Saturday, October 5, 2013

Review: Captain America #441

Captain America #441, "Through the Perilous Fight," Taking A.I.M. Part 3, Cover Date July 1995
Written by Mark Gruenwald, Pencils by Dave Hoover, Inks by Joe Rosen

Captain America 441 Cover

Previously on the Avengers: we are rather obliquely told that Boca Caliente has the power to grant wishes, a result of A.I.M.'s attempts to create a new cosmic cube. Captain America apparently wishes his WWII partner Bucky back into existence, while a small boy wishes for a dog and Quicksilver inadvertently wishes for his dad Django "Unchained" Maximoff to show up. The Avengers, Cap's team, the Red Skull, and a bunch of Adaptoids are all poised for a showdown as M.O.D.O.K. appears re-born, attacking Cap and Bucky.

Wednesday, October 2, 2013

Review: Avengers #387

Avengers #387, "Island of Spirits," Taking A.I.M. Part 2 of 4, Cover Date June 1995
Written by Bob Harras and Terry Kavanagh, Pencil breakdowns by Mike Deodato, finishes by Tom Palmer

Previously on the Avengers: In last issue's Avengers, the team encountered the Red Skull at an abandoned base in the Yukon. Black Widow battled him to a draw until Red Skull disappeared. Captain America returned, wearing armor due to health problems. Then, in Captain America, Cap and his squad (Free Spirit, Jack Flag and Falcon), the Avengers, misandrist villain Superia, and the Red Skull all converged on the mysterious Boca Caliente, following a lead on A.I.M. creating a new cosmic cube. The group's have all split up, with Cap receiving an injection of something from Superia.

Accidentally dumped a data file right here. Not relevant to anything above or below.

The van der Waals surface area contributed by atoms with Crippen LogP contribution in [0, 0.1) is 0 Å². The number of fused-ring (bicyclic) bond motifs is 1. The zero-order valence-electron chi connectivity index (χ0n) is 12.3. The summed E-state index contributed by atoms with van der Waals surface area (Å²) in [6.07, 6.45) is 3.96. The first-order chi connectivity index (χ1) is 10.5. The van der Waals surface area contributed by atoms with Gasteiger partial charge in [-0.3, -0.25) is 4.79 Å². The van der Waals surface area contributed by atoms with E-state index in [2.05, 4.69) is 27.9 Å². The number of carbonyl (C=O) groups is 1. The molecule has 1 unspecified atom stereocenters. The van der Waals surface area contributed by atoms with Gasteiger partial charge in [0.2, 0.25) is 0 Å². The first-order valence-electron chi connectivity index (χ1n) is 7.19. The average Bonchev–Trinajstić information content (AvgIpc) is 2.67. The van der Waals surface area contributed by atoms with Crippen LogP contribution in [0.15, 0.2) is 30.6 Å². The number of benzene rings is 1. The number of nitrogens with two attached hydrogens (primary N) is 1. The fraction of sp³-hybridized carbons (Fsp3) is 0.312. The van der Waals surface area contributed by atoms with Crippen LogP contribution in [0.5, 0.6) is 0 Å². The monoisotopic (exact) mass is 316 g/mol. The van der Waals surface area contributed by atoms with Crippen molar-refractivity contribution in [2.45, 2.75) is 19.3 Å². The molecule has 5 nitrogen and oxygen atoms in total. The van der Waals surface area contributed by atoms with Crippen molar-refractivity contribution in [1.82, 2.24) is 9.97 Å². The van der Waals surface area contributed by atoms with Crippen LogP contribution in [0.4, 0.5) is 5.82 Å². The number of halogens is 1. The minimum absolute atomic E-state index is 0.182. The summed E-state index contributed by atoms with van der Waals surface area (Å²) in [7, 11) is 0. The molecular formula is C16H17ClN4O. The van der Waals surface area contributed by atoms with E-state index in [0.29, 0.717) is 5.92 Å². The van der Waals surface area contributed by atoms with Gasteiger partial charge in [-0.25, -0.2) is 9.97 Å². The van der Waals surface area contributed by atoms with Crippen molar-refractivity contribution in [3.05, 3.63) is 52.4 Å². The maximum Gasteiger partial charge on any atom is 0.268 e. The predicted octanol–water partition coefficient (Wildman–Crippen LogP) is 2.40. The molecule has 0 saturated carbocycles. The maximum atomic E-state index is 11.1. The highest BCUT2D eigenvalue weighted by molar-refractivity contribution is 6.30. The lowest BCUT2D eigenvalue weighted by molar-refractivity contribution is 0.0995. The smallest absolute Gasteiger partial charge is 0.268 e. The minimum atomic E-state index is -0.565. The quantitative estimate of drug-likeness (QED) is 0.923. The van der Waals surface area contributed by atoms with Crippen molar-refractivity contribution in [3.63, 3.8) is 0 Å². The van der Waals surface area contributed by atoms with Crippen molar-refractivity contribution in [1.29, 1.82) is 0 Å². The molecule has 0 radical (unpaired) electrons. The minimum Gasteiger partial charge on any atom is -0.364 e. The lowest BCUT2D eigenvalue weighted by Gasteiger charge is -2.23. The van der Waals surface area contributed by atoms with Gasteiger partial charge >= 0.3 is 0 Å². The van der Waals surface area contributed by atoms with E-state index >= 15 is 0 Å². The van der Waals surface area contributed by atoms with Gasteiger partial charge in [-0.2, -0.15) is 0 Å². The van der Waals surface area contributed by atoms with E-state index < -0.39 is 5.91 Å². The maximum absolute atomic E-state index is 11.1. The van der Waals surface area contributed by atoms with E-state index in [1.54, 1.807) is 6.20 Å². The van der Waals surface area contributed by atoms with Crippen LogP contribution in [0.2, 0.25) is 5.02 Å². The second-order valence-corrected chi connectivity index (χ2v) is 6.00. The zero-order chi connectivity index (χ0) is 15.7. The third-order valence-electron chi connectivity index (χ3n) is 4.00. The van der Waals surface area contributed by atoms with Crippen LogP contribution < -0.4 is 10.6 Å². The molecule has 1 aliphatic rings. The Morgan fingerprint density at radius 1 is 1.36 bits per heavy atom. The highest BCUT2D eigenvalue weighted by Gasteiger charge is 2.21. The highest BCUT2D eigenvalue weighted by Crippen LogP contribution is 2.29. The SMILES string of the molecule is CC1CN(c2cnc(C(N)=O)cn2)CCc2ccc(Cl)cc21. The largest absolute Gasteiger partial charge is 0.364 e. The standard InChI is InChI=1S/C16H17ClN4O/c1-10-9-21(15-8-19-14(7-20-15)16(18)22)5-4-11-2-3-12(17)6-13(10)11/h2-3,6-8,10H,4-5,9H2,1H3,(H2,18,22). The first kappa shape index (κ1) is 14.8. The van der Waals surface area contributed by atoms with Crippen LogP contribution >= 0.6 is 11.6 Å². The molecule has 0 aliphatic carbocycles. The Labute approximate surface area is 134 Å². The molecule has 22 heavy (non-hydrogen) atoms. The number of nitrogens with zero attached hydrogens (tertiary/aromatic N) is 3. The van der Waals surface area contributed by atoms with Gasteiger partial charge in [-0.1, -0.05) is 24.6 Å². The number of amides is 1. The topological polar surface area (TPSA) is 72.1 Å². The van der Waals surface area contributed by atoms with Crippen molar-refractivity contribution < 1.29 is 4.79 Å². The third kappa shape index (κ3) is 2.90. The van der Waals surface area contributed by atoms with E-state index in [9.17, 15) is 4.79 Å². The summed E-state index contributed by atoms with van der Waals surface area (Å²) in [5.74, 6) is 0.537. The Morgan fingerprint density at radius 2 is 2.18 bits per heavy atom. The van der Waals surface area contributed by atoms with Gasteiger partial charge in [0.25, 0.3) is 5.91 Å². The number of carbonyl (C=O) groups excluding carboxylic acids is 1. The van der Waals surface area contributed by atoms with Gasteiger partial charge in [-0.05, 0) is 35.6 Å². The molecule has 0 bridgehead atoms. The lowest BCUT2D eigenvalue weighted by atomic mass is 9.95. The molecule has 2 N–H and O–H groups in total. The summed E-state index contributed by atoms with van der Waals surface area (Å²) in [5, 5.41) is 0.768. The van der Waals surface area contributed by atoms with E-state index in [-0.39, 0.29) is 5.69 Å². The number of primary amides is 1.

Thursday, September 26, 2013

Review: Captain America #440

Captain America #440, "Dawn's Early Light," Taking A.I.M. part 1 of 4, Cover Date June 1995
Written by Mark Gruenwald, Pencils by Dave Hoover, Inks by Joe Rosen

Captain America 440 Cover

I should admit going into this that I'm not a fan of Captain America. I think he works fine as a part of the Avengers, but I think he's an incredibly dull protagonist compared to just about every other Marvel character. So while I know a lot of obscure trivia about most Marvel characters, I've only read a few scattered issues of Captain America before Brubaker and Epting tricked me into buying an amazing crime book that featured Captain America (until he was killed off 25 issues in).

Monday, September 23, 2013

Review: Avengers 386

Avengers 386, "Shadow Hunt," prelude to "Taking A.I.M.," Cover Date May 1995
Written by Bob Harras and Terry Kavanagh, Pencils by guest penciler Angel Medina, Inks by guest inker Scott Koblish

Avengers 386 cover

 Previously on the Avengers: Bob Harras had begun co-writing with Terry Kavanagh, a Brazilian artist known for his depictions of heroines in thongs took over the art chores, and the Avengers found themselves led to a base in the Yukon territory where they were attacked by the Red Skull!

Wednesday, September 18, 2013

Review: Fantastic Force #1

Fantastic Force #1, "Legacy," Cover Date November 1994
Written by Tom Brevoort and Mike Kanterovich, pencils by Dante Bastianoni, inks by Ralph Cabrera.

Thursday, September 12, 2013

Review: Sleepwalker #20

Sleepwalker #20, "Split Decision," Cover Date January 1993
Written by Bob Budiansky, Pencils by Kelly Krantz, Inks by John Lowe

Sleepwalker 20 Cover

Monday, September 9, 2013

Review: Avengers 385

Avengers 385, "Evil in a Cold and Lonely Place," Cover Date April, 1995
Written by Bob Harras and Terry Kavanagh, Pencils by Mike Deodato and John Buscema, finishes by Tom Palmer

Avengers 385 Cover
Despite the cover, I can assure you that Black Widow's head does not start blasting electricity at the team. Thunderstrike (Thor's 90s equivalent) does not appear inside the issue.

Friday, September 6, 2013

Cartoon Friday: Avengers: United They Stand (1999)

It's another Friday, so here's another nostalgic cartoon intro. This one courtesy of The Avengers: United They Stand. I haven't watched any Ultraforce, so this is the worst cartoon I've seen any of that I've posted so far.